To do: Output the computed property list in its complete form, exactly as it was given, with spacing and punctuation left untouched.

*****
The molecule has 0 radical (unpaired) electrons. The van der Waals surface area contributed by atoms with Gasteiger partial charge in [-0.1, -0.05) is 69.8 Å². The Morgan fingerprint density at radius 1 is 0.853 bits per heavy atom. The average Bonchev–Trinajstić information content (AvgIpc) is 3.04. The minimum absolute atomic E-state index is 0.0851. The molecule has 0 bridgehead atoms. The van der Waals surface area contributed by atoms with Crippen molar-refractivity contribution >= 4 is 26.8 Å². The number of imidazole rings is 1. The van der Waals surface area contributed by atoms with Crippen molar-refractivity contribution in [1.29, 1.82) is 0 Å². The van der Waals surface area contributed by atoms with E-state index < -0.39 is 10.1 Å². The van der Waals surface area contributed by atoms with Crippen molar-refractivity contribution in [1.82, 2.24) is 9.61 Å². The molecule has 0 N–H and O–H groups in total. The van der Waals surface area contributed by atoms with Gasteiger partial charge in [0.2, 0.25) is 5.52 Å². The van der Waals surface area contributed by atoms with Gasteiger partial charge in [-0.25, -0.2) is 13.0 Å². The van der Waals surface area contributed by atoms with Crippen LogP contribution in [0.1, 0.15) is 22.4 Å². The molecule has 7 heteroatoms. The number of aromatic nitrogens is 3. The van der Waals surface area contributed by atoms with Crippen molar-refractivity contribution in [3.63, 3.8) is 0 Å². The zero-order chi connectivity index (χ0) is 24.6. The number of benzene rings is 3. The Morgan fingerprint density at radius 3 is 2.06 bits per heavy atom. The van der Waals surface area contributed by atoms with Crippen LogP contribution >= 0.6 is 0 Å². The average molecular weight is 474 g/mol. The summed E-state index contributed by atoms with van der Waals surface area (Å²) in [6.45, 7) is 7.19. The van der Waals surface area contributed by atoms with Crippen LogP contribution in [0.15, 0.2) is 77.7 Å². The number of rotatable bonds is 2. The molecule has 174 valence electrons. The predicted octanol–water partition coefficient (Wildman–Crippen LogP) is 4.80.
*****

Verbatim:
The molecule has 0 radical (unpaired) electrons. The van der Waals surface area contributed by atoms with Gasteiger partial charge in [-0.1, -0.05) is 69.8 Å². The Morgan fingerprint density at radius 1 is 0.853 bits per heavy atom. The average Bonchev–Trinajstić information content (AvgIpc) is 3.04. The minimum absolute atomic E-state index is 0.0851. The molecule has 0 bridgehead atoms. The van der Waals surface area contributed by atoms with Crippen molar-refractivity contribution >= 4 is 26.8 Å². The number of imidazole rings is 1. The van der Waals surface area contributed by atoms with Crippen molar-refractivity contribution in [1.29, 1.82) is 0 Å². The van der Waals surface area contributed by atoms with E-state index < -0.39 is 10.1 Å². The van der Waals surface area contributed by atoms with Crippen molar-refractivity contribution in [1.82, 2.24) is 9.61 Å². The molecule has 0 N–H and O–H groups in total. The van der Waals surface area contributed by atoms with Gasteiger partial charge in [0.2, 0.25) is 5.52 Å². The van der Waals surface area contributed by atoms with Gasteiger partial charge in [-0.25, -0.2) is 13.0 Å². The van der Waals surface area contributed by atoms with Crippen LogP contribution in [0.1, 0.15) is 22.4 Å². The molecule has 7 heteroatoms. The number of aromatic nitrogens is 3. The van der Waals surface area contributed by atoms with Crippen molar-refractivity contribution in [3.63, 3.8) is 0 Å². The zero-order chi connectivity index (χ0) is 24.6. The number of benzene rings is 3. The Morgan fingerprint density at radius 3 is 2.06 bits per heavy atom. The van der Waals surface area contributed by atoms with Crippen LogP contribution >= 0.6 is 0 Å². The average molecular weight is 474 g/mol. The summed E-state index contributed by atoms with van der Waals surface area (Å²) in [6.45, 7) is 7.19. The van der Waals surface area contributed by atoms with Crippen LogP contribution in [0.15, 0.2) is 77.7 Å². The number of rotatable bonds is 2. The molecule has 174 valence electrons. The predicted octanol–water partition coefficient (Wildman–Crippen LogP) is 4.80.